Middle schoolers learn money management

Klamath Falls, Oregon – It’s costlier to insure a sports car than an SUV. A credit card can raise a credit score but can lead to debt and interest charges. College graduates earn more than high school graduates over a lifetime.

These were among dozens of finance tips for the 200 Ponderosa Middle School eighth-graders who attended the eighth annual Junior Achievement (JA) Finance Park at the Klamath County Fairgrounds March 2 for a 4.5-hour simulation experience on personal finance.

Ponderosa’s students started the program by receiving randomly assigned adult personas, including age, marital status, number of children, income, educational background, credit score, debt, savings and more. Using iPads with software designed by JA, each calculated a net monthly income and created a monthly savings plan for retirement.


Next, they conducted research at 16 kiosks representing 20 budget expenses, from food and philanthropy, to education and electricity. With the guidance of trained volunteers, groups of students discussed essentials like health insurance and housing, as well as extras like travel and investments.

At a kiosk about home mortgages, they considered how income level and credit score affect a home loan application. When discussing the length of mortgages, one student guessed “one, maybe two years?” and was surprised to learn that 15 to 30 years is typical.

At a communications kiosk, a group of eight unanimously agreed that cable, internet and phone connections are “wants,” not “needs.”

At a clothing kiosk, students brainstormed how to limit clothing expenses. Suggestions included buying with “room to grow” or buying “off-brands.”

Next, bound by the constraints of their personas, students allocated dollars to every expense. Those with children budgeted for childcare. Those with spouses budgeted for two vehicles or public transportation. Everyone created line items for housing, food and other necessities.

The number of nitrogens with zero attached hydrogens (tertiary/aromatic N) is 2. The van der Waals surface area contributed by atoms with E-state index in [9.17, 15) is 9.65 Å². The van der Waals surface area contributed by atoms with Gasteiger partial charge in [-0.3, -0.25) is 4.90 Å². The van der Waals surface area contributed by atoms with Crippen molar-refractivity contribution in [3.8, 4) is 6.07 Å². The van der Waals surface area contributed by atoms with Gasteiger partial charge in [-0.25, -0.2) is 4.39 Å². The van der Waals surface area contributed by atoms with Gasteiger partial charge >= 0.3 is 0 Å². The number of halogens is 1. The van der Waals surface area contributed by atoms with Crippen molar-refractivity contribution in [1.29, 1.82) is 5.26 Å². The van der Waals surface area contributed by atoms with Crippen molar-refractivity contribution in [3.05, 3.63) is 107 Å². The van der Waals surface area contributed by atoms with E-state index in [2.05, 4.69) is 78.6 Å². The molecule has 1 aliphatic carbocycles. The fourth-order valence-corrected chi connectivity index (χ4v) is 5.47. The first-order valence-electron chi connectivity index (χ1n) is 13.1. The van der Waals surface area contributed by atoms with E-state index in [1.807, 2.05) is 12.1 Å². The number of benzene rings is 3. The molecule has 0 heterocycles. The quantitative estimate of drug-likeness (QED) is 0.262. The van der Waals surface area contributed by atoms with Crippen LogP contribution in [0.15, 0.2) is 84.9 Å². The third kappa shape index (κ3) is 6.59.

The final step was online shopping and bill paying. It wasn’t easy.

“All of my money is gone, just like that!” said a student as she struggled to stretch her income.

“Welcome to adulthood,” joked Cami Nielsen, outreach manager for the Klamath County Library who has volunteered at the Finance Park for the past seven years.

“They are getting really good life skills,” said Nielsen. “With this information, these kids will be a lot more prepared than our generation was.”

Natalia Garcia budgeted and shopped for her family of four. Even with $4850 per month from her job as a comptroller, she was careful in the choices she made: a three-bedroom home with a $1144 monthly mortgage payment ($106 under budget) and a pickup truck for $217 monthly (leaving $103 for a bus pass for her spouse).

While Natalia came with significant financial knowledge from her older brother, her classmate Mia Dentinger faced sticker shock. Denied a home loan and working with $2300 monthly, she chose rental housing, a modest car and generics-only groceries.

“I can’t believe how expensive everything is,” said the single mother of one.

Mia’s reaction was typical, according to social studies teacher Stacia Hanson, who has attended JA’s Finance Park since its inception.

“This experience shows them how expensive kids are and how boring and hard it is to pay bills,” Hanson said. “But it also inspires them to consider what job they’ll need in order to afford what they want.”

Hanson noted that Ponderosa was the first school in the Basin to participate in the Finance Park and that the school also offers JA’s “It’s My Future” program to its sixth-graders and JA’s “Economics for Success” program to its seventh-graders.

In four years, Ponderosa’s eighth-graders will repeat the Finance Park simulation as Klamath Union seniors, just in time to assume real adult personas.

 

 

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